IRS employees fall for faux password scam

IRS employees fall for faux password scam
IRS employees fall for faux password scam

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By Mary Mosquera
August 3, 2007

IRS employees do not follow the most basic computer security practices 
to protect their passwords, leaving taxpayer data at risk of identity 
theft, according to the Treasury Inspector General for Tax 

In a test sample, nearly 60 percent of 102 IRS employees were duped into 
handing over their access information, the IG said in a report released 

TIGTA auditors used social-engineering methods to survey the degree of 
compliance with data security. Posing as help-desk representatives, they 
called IRS line employees, including managers and contractors, and asked 
for their assistance to correct a computer problem. They requested that 
the employee provide a user name and temporarily change his or her 
password to one TIGTA callers suggested.

TIGTA test callers convinced 61 of the 102 employees to comply with the 
requests. Only eight of the 102 employees in the sample contacted the 
appropriate offices to report or validate the test calls, the report 
said. The sample employees were from across IRS=E2=80=99 business units and 
geographic regions.

=E2=80=9CWe conclude employees either do not fully understand security 
requirements for password protection or do not place a sufficiently high 
priority on protecting taxpayer data in their day-to-day work,=E2=80=9D said 
Michael Phillips, TIGTA=E2=80=99s deputy inspector general for audit.

TIGTA had conducted similar tests in 2001 and 2004, during the latter in 
which only 35 percent of the employee sample delivered their log-in 
information. Since then, IRS acted to raise the awareness of employees 
to password protection requirements and to beware of hackers taking 
advantage of the human element to find ways to convince employees to 
share their information.

Employees later told TIGTA that the scenario sounded legitimate and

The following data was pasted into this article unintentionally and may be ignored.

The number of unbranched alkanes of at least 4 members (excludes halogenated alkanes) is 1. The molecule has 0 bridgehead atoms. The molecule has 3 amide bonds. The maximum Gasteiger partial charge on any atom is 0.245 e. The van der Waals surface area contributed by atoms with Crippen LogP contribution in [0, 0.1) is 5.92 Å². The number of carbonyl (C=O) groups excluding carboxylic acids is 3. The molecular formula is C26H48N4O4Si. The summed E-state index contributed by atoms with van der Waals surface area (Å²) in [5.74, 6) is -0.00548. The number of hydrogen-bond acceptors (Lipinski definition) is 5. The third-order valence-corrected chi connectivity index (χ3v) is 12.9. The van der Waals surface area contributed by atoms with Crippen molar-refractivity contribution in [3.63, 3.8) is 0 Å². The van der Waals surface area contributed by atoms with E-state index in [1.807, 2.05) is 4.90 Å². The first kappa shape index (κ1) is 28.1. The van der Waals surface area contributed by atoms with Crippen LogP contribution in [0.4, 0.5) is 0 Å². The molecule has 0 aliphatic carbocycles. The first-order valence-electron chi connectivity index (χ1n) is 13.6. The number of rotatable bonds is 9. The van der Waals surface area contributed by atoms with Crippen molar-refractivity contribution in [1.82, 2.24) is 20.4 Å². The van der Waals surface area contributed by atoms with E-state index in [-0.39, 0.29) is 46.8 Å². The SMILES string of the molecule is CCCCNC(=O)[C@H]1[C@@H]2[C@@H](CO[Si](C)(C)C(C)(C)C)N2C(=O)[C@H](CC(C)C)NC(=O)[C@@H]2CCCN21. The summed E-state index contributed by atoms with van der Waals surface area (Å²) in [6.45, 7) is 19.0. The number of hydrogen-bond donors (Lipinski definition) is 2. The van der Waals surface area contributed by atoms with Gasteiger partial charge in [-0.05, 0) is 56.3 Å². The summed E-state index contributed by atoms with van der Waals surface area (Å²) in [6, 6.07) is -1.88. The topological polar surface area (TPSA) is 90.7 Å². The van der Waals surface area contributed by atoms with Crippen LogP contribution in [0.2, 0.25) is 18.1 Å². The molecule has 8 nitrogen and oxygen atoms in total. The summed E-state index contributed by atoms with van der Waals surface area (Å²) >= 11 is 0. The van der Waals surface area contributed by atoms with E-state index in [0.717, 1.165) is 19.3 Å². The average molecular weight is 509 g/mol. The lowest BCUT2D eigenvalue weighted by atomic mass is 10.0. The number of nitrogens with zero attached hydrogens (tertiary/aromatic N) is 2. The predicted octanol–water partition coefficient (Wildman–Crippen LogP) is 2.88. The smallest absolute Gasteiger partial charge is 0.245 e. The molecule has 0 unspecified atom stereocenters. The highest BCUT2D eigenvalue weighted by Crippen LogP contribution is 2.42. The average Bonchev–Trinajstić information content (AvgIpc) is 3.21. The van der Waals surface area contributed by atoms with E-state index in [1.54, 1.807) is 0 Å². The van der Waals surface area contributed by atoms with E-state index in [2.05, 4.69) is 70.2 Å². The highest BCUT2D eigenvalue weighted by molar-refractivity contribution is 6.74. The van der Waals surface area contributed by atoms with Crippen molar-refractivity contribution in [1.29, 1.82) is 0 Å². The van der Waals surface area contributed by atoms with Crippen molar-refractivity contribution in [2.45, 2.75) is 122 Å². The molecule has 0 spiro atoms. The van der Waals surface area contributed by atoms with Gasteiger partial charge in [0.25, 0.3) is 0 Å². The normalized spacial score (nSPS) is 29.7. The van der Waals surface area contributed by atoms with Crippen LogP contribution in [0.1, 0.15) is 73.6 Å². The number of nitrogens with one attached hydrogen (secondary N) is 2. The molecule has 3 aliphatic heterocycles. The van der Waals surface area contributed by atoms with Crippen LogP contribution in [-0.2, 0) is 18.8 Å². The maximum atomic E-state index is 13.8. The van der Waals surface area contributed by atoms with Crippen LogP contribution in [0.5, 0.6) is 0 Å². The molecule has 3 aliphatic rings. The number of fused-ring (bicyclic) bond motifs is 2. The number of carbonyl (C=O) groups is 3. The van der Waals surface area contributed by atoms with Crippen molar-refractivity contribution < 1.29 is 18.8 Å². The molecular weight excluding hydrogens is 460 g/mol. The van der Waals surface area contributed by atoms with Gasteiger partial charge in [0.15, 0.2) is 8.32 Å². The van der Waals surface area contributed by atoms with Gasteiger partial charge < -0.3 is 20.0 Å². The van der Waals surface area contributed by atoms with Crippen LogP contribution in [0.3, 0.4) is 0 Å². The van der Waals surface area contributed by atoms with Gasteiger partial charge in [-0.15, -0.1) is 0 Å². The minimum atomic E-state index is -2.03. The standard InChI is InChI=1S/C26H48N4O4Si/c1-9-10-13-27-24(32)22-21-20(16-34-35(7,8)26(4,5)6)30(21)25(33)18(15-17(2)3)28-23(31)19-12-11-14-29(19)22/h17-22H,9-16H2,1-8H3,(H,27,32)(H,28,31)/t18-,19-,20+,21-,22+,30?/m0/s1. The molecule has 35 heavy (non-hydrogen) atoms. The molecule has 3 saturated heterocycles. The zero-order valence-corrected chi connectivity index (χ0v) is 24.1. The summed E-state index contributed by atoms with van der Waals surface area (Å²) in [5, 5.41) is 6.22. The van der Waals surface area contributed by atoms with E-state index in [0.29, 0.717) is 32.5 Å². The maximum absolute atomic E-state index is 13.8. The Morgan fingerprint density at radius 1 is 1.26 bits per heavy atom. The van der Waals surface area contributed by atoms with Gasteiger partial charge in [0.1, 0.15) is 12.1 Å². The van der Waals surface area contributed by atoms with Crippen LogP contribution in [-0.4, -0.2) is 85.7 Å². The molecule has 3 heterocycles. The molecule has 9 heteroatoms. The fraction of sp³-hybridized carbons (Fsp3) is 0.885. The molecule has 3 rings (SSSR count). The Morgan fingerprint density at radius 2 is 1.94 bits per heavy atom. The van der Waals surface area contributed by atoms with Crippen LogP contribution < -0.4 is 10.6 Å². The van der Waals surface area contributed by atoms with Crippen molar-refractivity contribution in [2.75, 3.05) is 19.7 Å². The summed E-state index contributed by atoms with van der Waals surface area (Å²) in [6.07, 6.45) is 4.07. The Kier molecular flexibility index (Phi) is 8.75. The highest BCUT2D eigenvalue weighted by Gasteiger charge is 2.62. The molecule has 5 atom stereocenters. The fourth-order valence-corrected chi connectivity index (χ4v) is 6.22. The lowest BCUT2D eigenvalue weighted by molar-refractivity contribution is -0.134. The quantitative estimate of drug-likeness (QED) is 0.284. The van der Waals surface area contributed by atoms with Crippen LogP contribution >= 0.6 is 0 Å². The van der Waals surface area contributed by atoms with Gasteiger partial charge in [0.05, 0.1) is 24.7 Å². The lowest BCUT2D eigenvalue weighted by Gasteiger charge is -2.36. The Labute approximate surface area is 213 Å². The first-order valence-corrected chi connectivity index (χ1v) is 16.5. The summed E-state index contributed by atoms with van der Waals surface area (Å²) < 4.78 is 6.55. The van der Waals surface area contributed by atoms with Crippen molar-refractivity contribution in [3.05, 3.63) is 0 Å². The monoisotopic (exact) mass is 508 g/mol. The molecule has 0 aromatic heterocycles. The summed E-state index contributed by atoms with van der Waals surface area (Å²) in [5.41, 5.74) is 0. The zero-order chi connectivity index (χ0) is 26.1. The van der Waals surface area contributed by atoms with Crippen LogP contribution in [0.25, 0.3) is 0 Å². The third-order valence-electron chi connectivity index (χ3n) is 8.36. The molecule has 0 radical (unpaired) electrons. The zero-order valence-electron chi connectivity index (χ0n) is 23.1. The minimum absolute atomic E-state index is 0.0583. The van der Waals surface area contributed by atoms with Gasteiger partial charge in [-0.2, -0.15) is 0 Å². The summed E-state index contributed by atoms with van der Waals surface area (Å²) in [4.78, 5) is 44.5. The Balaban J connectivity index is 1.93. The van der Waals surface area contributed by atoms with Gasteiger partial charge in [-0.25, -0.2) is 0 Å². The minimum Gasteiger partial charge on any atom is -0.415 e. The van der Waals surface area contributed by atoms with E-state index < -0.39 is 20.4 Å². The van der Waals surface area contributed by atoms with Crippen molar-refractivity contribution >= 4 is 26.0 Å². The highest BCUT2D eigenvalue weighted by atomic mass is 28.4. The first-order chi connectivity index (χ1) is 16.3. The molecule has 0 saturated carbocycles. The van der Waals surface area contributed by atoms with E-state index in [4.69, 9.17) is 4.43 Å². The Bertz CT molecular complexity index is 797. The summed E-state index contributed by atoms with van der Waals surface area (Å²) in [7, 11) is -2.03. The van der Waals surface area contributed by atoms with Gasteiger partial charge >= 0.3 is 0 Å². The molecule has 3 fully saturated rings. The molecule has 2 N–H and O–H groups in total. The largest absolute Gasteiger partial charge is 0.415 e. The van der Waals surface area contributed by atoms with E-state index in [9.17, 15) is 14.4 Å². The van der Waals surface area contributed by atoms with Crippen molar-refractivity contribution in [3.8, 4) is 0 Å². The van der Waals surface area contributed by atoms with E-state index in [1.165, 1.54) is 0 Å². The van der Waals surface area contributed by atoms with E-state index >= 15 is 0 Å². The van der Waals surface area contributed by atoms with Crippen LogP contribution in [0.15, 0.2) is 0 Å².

believable. They also did not think changing their password was the same 
as disclosing their passwords. In some cases, they had experienced past 
computer problems.

=E2=80=9CWhen employees are susceptible to social-engineering attempts, the IRS 
is at risk of providing unauthorized persons access to computer 
resources and taxpayer data,=E2=80=9D he said. When these attempts are not 
reported, IRS cannot investigate incidents and take action to minimize 
the effects of a security breach.

Hackers have turned to alternative methods to gain access to an 
organization=E2=80=99s network since agencies are able to block more attacks at 
the network perimeters.

TIGTA recommended that IRS continue security awareness training and 
activities, remind them to report incidents, conduct internal 
social-engineering tests periodically and coordinate with business units 
about the need to discipline employees for security violations resulting 
from negligence and carelessness.

The IRS continues to emphasize computer security practices to its 
personnel, including social engineering, said Daniel Galik, chief of IRS 
mission assurance and security services, in a response letter dated June 

IRS will survey employees to assess their knowledge of hacker methods. 
The agency will use the results to tailor future efforts to remind 
employees of those types of attempts. The agency also will conduct at 
least one internal social-engineering test during the 2008 fiscal year, 
incorporating lessons learned from the TIGTA survey.

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